As with T.m. oreocetes, this
is one of the smallest Canadian chipmunks. It has a brown forehead
with three dark brown stripes on the cheeks, the middle one running
through the eye. Between these are two white stripes running from
nose to ear. Five black stripes edged in brown traverse the back.
The underparts are white from chin to tail, the flanks are buffy.
Average weight of both sexes is about 40 grams.
Columbia Basin: Found only in three
known locations in the Purcell Mountains.
British Columbia: Presumed to be
restricted to alpine and sub-alpine habitats in the Purcell Mountains.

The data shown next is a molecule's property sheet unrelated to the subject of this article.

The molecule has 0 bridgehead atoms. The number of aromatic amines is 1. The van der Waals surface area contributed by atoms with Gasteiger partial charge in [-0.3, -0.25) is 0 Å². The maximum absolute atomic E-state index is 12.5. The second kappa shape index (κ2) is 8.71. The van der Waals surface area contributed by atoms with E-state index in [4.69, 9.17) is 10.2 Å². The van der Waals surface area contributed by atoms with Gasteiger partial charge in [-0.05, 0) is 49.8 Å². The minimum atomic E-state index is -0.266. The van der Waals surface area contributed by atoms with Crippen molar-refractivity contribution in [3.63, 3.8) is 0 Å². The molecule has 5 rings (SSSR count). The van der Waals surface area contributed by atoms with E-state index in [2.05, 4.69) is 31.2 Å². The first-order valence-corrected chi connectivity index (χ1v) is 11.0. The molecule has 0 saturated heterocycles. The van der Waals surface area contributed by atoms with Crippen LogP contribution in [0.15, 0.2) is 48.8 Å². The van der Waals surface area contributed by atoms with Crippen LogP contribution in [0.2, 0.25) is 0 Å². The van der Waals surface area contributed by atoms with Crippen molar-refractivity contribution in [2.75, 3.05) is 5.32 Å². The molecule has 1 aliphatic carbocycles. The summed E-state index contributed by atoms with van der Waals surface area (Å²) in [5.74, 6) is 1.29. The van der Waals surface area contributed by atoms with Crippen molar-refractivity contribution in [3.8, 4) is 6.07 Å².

Global: Restricted to the Purcell
Mountains in southeastern British Columbia.
The Least Chipmunk
is generally an inhabitant of the open country of subalpine parkland
and alpine tundra.
There are probably fewer than 1000
individuals in the three known occurrences. Because there is little
human activity in the alpine and subalpine habitats that could affect
this subspecies, the populations probably are stable. Because this
subspecies inhabits alpine and sub-alpine habitats, it is not vulnerable
to most human activities. Mining and ski developments could potentially
affect some populations (Cannings et al. 1999).
Food consists primarily of berries
and seeds, but invertebrates are also eaten. Least Chipmunks hibernate
from September to late April or May. One litter of two to six (average
is five) young is born each year, usually in May (Cannings et al.